And in general, even a short meditation practice of a few minutes every day will be helpful in developing the capacity to bring your mind back to the present moment.
Structuring time and structuring attention go hand in hand. I’ve blended two approaches to this: daily/weekly planning from Cal Newport, and the previously mentioned creative mind states outlined by David Kadavy.
The key insight here is that task lists are pretty useless, and never-ending. If something isn’t in my calendar, it basically doesn’t exist and it’s probably not happening. Instead, everything I am doing needs to make it’s way onto the calendar and have time allocated for it. This is at the core of Cal Newport’s approach to implementing the ideas in his phenomenal book, Deep Work.
I use Cal Newport’s Time Block planner + Fantastical as my calendar app. Then I map out time blocks for what I need to do, and try to batch them into the parts of the day where my mental energy is optimized for that type of work (per David Kadavy’s post).
This cycle happens on a daily and weekly basis. I do a rough outline of the week, trying to cover the big items on the calendar. Then at the end of each day, I adjust and set up the next day. This is part of the mental shutdown routine that Cal Newport advocates for, and is one of the final things I do in the workday. It helps me let go of work and be present for whatever is coming afterwards.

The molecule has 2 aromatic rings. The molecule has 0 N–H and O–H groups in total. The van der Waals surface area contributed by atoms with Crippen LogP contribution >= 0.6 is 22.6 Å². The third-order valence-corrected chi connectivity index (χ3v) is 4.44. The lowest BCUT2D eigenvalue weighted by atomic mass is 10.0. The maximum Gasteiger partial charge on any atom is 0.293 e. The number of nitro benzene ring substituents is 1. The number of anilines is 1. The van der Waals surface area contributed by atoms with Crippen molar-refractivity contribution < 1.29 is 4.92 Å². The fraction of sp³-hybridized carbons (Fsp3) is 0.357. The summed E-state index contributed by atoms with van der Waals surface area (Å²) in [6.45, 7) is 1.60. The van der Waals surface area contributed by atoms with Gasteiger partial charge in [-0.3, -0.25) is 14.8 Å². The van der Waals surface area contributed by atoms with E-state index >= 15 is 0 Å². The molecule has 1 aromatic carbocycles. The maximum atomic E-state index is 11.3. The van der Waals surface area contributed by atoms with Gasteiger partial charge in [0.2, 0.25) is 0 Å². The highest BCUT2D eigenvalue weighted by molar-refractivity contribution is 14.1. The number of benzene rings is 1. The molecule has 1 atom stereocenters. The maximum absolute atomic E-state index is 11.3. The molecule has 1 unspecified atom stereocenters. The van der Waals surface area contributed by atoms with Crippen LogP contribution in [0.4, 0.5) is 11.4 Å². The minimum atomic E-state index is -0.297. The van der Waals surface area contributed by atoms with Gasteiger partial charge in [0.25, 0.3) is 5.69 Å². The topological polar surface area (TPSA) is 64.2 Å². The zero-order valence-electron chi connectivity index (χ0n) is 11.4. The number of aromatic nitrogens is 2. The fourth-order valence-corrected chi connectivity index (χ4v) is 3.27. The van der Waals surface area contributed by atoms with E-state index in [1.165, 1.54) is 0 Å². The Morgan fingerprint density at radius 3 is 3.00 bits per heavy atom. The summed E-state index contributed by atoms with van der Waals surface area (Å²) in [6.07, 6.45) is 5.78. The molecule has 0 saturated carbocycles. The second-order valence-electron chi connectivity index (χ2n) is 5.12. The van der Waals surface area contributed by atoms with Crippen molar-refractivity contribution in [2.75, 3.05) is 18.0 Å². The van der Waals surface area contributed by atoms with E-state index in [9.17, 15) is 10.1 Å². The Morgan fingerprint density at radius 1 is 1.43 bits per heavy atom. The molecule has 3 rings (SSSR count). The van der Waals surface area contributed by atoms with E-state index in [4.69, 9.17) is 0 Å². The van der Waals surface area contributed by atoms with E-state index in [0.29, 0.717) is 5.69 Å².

This is where the rubber really meets the road. Now that I have time blocked out, how do I set up those time blocks and structure the work that goes in them?
This is the tactical level where flow lives and dies. Focus here! I’ve got five steps for you:
- Separate planning and execution
- Time block
- Adjust time block for challenge-skills balance
- Batch and organize your time blocks by energy type / mind state
- Remove friction
Let’s go through these.
Separate your planning/strategy time from your doing time. To put this is the language of Kadavy’s creative mind states, you need Prioritization and Admin time to be separate from your time for Generation, Exploration, Research, and Polishing (but especially Generation).